My neighborhood isn’t exactly sleepy, but the traffic isn't too bad. Sometimes I can even cross intersections diagonally while I take a walk. On one recent walk, I started wondering how much distance I save myself with my little hypotenuse trick, so when I got home I measured our intersection. Blocks in my neighborhood are approximately 400 feet long, and streets are approximately 40 feet wide.
Based on those numbers, I used the Pythagorean theorem to figure out that I would walk about 460 feet if I walked along a block and cross an intersection on the diagonal or 480 feet if I crossed both streets separately, a savings of about 5% of the distance. It’s not terrible, but it’s not a lot either. Stopping to pet just one cat would probably wipe out any time savings on an average walk. (Worth it!)
In contrast, behold Chicago! In May, I stayed just off of Milwaukee Avenue during a visit to Chicago. Milwaukee runs from the west part of downtown Chicago almost all the way up to the Wisconsin border. It changes its precise compass bearing a few times during the trip, but it starts out at almost exactly a 45 degree angle, the perfect hypotenuse to the rest of Chicago’s street grid.
The event I was attending was northwest of my hotel, and I almost wept at the beautiful efficiency as I walked along Milwaukee. The unconventional six-way and mid-block intersections are a small price to pay for the pleasure of walking along a glorious hypotenuse. The city’s most-used bike lane is along Milwaukee. A cyclist can ride from their Logan Square abode through the chocolatey air of River West and to downtown in only 70% of the time it would take on the rectilinear streets of the grid.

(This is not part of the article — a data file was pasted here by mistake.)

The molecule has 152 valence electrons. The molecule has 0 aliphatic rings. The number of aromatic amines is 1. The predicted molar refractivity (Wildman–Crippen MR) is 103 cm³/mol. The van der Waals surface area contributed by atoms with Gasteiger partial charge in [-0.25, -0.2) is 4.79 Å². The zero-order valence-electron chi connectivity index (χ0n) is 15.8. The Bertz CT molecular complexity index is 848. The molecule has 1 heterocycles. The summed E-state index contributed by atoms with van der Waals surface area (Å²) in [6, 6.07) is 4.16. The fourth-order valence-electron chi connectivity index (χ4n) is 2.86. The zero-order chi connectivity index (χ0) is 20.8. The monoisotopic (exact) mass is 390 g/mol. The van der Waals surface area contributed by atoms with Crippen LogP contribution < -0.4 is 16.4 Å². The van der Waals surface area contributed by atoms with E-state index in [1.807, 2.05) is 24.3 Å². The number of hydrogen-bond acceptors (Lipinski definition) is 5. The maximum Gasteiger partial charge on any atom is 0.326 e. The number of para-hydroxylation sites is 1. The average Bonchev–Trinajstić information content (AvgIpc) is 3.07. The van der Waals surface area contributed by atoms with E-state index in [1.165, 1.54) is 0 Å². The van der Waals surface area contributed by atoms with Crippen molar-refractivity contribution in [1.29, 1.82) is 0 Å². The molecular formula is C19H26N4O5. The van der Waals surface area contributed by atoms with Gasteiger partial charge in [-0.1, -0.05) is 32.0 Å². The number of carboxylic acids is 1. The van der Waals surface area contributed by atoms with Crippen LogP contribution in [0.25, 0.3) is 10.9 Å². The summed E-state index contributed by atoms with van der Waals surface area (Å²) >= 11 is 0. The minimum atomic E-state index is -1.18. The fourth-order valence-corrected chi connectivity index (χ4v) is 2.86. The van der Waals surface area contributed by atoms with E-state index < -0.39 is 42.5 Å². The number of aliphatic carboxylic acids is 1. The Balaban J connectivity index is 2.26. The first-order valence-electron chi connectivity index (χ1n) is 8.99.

Milwaukee has been an important road for Chicago since before white settlers established the city we now know by that name. It was used by Native Americans long before their land was taken by the American government, as this article about the avenue describes.
Milwaukee is not the only hypotenuse in Chicago. The city is lousy with them. Grand, Clybourn, Lincoln, Ogden, and several other streets cut jaunty angles across the city, disrupting the tidiness of the grid and saving pedestrians and cyclists a few steps or twirls of the pedals. The next time you're in Chicago, after you've enjoyed the fantastic food, striking architecture, and beautiful lake, a long walk might help you appreciate the city's hypotenuses.